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Exporting Audio Mixdown: Part 2

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As I explained in Part 1, you need to share your music so that you can get more fans, sell more music and achieve your dreams. In Part 2, I'll show the options that Cubase offers for various audio formats. Each will have different settings, which I'll explain, as well as how to select the right one.

Cubase offers seven different types of audio file formats, and different scenarios require different formats. For example, if you have to send your mix for mastering, you may have to send it as .WAV files. Or if you want to send a sample to a customer, you may prefer a smaller and lesser quality file, like an MP3 with a low bitrate. 

Let’s start off with the AIFF format.

AIFF Format

AIFF stands for Audio Interchange File Format, and was developed by Apple Computer in 1988. It has the extension .AIF, and is used on many platforms, especially Apple’s OS X. 

When you select AIFF as the format for your audio export, you will be presented with the following options:

  • File Name: This is where you can type in the name of the file.
  • Path: You can specify the path or the location where the file will be rendered. To learn more about the options of this setting, check Part 1 of this tutorial.
  • Insert Broadcast Wave Chunk: You can use this option to add information about the date, time of creation, time-code position, author, description and the reference. Some media players might not support files with these functionalities, so if you face any problems, it’s always safe to uncheck this option.
  • Edit: This is activated once the Insert Broadcast Wave Chunk is checked. Here you can change the default values to the values that you want. In order to set the default values for these fields, go to the Record options in the Preferences menu, and select Broadcast Wave option. Here you can set the default values for the files.  
  • Insert iXML Chunk: This adds in data related to the project or the sound metadata in the exported audio.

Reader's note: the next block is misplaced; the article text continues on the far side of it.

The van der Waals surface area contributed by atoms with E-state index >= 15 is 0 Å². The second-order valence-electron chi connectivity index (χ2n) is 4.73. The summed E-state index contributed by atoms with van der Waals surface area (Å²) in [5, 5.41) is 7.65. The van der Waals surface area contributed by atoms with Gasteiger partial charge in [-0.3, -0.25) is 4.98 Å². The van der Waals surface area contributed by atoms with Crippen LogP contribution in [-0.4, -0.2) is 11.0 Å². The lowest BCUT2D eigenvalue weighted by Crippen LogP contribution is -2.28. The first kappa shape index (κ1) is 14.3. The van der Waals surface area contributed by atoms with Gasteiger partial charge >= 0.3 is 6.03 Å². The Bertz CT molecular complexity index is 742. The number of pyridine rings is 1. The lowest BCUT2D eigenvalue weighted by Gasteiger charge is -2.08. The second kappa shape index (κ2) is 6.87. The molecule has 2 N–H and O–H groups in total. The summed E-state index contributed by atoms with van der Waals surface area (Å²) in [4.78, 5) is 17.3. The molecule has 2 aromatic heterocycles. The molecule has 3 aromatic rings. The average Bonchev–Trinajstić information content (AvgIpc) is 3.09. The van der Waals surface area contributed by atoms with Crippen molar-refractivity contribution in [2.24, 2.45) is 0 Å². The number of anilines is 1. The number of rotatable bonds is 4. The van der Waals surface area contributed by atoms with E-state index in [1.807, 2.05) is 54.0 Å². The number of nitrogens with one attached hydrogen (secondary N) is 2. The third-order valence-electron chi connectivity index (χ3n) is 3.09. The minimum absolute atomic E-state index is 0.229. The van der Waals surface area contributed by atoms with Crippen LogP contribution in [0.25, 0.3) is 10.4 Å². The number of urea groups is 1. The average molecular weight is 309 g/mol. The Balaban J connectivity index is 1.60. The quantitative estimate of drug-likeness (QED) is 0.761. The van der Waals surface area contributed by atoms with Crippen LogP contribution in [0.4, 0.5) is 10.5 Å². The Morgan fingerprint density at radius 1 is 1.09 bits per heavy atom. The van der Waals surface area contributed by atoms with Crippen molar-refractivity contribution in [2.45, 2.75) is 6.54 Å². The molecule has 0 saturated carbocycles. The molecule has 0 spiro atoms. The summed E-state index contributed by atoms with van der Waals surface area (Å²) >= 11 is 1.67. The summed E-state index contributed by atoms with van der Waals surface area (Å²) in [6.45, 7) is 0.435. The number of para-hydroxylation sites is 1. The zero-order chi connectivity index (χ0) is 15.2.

Note that this is an uncompressed format, and the size of the files may get big as the duration of the audio gets longer. Therefore, this format is recommended if you plan to edit the audio file and can’t afford to lose quality and clarity. 

This format is similar to the WAVE format, which may be a better option due to the universality of .WAV files. Use AIFF if you are using any Apple products for editing or mixing or such.

AIFC Format

AIFC stands for Audio Interchange File Format Compressed, and is similar to the AIFF format. The extension for this format is also .AIF. 

This format supports compression and is used on many computer platforms. The size is also similar to the AIFF format, as are the available options.

WAVE Format

This is one of the well-known formats for uncompressed audio. It was developed by IBM and Microsoft. 

The settings for this format are similar to that of AIFF and AIFC formats. It has one additional option to specify if the file should use the Wave Extensible Format or not. The Wave Extensible Format contains additional metadata such as the speaker configuration and other settings for the surround speaker system. Some systems may not support this function, therefore if problems arise, deactivate the option.

Use the WAVE format if you want a universally-accepted and high quality file to be sent over for mixing or mastering. This is also a format used by mastering engineers who use CDs as the medium for their final products due to the high quality and the lossless properties.

It is not the preferred format when sending a file over the Internet to your clients for feedback, or as a download for your fans to listen to—unless you want them to download a huge file, and are absolutely against using MP3 files.

WAVE64 Format

This format was created by Sonic Foundry (now owned by Sony) as a solution to the size limit of the normal WAVE format. The WAVE format supports a maximum of 4GB files, which can create problems if high bitrates or higher duration files are being exported. The WAVE64 format supports larger file sizes and can be used for files with longer duration. These files have an extension of .W64.

Use this format if you want to export files with longer duration and/or higher resolutions. This is especially useful if your export is of higher file size as well.

This format is not recommended for normal use, or for giving away as free downloads for your fans. Sending such a huge file over the internet is also not recommended, as it will create delays for uploading and downloading the files, unless you use Google Fiber.

OGG Format